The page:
I think collective behaviours are amazing to an extent. When people are in trouble, it’s amazing to see how many other people rush to help without being told what to do. But we need to be careful what we choose to be a part of. Like I said it is inevitable. Experiment have been done by psychologist where they get people to deliberately avoid a certain part of the pathway all day for absolutely no reason and everyone else just follows them. By the end of the experiment at least 95% of people are walking away from a normal part of the road leaving it empty just because five people started it in the morning. Sometimes, we don’t even know WHY we’re doing the same thing as everyone else but we do it. Although we may not realise it, or accept it, a lot of us behave like everyone else. Furthermore, most people don’t understand why they do it. My advice would be to always self-evaluate and make sure that if do feel negatively towards an individual, a group of people or even a movement, you stop to ask how much of your view is influenced by the people around you. Apart from that, there are some pretty cracking human beings out there to follow, so copy the right things.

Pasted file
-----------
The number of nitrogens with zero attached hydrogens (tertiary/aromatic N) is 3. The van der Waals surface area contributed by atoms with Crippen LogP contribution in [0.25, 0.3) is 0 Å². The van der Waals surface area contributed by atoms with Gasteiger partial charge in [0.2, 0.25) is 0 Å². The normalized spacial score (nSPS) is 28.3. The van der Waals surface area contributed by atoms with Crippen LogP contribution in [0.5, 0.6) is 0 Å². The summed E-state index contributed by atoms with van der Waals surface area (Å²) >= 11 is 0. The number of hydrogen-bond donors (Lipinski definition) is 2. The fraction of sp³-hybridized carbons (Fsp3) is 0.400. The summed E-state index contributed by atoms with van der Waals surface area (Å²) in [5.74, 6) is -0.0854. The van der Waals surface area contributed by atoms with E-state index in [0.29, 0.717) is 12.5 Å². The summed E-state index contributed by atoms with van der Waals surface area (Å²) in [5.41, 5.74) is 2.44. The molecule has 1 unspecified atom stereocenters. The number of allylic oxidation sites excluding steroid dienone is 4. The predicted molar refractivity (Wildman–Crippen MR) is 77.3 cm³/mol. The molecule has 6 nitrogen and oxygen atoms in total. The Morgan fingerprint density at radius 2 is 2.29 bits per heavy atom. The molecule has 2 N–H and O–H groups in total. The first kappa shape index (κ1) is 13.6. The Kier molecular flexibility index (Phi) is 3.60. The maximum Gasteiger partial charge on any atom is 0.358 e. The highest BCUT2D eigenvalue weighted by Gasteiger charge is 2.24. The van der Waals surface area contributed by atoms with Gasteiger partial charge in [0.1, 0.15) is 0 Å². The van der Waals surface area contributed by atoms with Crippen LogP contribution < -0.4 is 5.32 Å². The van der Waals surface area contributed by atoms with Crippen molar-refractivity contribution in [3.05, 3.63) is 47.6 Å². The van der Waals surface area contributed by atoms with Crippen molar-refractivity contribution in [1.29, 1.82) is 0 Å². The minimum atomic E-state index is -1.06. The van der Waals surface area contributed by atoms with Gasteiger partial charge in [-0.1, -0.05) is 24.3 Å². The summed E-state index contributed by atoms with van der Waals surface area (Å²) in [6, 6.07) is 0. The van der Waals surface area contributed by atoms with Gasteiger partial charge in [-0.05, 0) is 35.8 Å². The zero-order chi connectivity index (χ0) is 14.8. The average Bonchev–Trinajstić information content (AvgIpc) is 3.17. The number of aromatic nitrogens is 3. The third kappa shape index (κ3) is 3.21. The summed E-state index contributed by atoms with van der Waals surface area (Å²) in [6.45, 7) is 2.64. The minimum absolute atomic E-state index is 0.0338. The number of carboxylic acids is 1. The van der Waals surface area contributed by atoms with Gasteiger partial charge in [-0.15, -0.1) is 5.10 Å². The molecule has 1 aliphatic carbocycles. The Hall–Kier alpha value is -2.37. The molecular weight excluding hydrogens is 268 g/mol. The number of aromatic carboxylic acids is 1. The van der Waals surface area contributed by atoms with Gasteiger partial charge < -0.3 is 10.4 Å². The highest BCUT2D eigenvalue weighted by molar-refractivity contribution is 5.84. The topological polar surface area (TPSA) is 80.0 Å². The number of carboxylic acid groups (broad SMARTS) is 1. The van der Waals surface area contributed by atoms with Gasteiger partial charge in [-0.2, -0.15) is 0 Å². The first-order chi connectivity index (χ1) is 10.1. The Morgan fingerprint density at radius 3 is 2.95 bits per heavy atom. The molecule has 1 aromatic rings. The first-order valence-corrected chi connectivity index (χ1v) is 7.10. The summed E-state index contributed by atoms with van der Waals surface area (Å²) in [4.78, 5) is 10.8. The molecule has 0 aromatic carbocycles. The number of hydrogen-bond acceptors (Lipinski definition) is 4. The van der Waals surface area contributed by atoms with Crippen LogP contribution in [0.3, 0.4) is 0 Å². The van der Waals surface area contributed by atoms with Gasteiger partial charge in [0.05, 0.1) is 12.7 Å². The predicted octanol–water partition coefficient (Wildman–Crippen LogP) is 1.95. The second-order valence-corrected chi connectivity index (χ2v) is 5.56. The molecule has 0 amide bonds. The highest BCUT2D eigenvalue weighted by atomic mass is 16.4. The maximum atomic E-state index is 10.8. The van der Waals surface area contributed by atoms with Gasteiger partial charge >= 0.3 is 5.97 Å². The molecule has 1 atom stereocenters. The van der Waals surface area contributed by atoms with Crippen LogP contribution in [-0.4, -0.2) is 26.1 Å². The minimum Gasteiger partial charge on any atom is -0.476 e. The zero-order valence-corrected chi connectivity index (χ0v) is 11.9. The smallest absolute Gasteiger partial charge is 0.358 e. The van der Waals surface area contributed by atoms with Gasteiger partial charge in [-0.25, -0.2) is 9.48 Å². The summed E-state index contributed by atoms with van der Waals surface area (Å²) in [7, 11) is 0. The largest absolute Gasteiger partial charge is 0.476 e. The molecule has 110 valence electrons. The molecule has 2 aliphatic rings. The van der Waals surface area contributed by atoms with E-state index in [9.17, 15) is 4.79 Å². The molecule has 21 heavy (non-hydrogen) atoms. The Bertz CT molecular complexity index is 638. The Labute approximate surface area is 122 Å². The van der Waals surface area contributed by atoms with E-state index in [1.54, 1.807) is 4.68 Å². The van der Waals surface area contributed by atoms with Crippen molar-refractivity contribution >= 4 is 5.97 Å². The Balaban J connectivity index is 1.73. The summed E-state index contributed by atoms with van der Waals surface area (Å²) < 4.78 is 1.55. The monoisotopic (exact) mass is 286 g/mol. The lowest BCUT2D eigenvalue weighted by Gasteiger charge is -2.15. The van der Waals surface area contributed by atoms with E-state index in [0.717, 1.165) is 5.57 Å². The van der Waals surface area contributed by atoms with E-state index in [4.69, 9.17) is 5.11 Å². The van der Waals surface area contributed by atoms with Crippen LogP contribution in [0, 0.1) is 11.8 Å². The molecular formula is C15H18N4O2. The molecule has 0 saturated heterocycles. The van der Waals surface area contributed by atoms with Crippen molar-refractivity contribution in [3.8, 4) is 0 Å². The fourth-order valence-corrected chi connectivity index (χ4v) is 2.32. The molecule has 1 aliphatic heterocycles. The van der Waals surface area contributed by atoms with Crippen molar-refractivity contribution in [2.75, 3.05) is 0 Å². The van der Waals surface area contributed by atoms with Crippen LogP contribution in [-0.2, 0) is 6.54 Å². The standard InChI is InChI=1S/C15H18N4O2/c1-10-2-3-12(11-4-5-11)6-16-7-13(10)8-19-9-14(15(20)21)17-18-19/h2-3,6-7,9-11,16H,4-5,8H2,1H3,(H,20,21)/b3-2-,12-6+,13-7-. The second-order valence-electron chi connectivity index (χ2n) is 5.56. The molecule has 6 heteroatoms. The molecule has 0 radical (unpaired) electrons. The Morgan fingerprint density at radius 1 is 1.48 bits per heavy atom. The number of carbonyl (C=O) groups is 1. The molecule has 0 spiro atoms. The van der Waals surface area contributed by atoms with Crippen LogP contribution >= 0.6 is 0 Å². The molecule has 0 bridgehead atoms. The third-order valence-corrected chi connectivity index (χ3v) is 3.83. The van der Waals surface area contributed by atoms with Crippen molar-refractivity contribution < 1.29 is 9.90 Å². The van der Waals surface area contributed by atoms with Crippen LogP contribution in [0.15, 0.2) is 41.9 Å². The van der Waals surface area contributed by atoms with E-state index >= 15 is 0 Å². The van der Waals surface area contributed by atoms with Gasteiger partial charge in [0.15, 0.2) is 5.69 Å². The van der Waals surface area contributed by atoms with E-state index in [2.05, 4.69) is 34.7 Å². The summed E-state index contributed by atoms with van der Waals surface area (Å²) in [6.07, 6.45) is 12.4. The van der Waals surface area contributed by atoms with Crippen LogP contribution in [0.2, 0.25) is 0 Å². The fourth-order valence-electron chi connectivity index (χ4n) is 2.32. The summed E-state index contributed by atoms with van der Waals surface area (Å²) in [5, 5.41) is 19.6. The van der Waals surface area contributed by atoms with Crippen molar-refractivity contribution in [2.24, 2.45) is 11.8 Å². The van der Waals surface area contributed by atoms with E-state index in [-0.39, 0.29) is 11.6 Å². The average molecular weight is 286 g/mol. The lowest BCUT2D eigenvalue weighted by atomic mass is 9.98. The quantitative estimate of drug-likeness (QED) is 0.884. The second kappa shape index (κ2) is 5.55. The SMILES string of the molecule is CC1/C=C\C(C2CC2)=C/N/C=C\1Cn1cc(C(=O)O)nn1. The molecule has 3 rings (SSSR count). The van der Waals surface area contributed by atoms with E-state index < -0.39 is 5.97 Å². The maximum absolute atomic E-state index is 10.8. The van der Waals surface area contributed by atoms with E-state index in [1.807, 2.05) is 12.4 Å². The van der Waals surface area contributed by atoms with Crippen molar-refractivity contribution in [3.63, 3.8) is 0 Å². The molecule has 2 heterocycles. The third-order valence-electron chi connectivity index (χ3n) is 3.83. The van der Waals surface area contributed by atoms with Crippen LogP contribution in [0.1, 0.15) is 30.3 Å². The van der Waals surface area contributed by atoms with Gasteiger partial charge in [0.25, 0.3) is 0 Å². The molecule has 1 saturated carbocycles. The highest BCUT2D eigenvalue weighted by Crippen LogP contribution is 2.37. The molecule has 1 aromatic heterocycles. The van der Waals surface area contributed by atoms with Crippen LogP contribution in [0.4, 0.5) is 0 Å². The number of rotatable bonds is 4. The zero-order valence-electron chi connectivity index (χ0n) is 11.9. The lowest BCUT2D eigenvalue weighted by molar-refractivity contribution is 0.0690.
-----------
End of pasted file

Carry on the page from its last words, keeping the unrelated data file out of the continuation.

Escape from the negatively blinding crowds.
Embrace collectively doing the right thing.
But still be yourself as much as it is possible to be.
I leave you with this speech I wrote when I was about seventeen:
“Sometimes we fail realise our own greatness because for ourselves we generate mental barriers through attempts to emulate the external. In our pursuit of happiness (as individuals) we observe the multitude: We are left unsatisfied by our satisfactory attempts to become who we are not. We reach for the ungraspable, the unattainable, the unreachable thus exacerbating our desire to be better than what we are. We allow ourselves to escape from reality by crafting dreams in which we epitomise the crowd, whilst simultaneously forgetting the existentialist thought that we are time fillers, time wasters, time watchers. We watch. We watch time pass us by, (although there lies always a disparity between it and us) waving it as though it were the Canaan to our Moses. Escape from escapism and walk into reality. We must dismantle the hard-wired social conventions which intrinsically bind us to one another thus producing crowd behaviour, stripping away our uniqueness. Be who you were called to be and not who they were called to be.”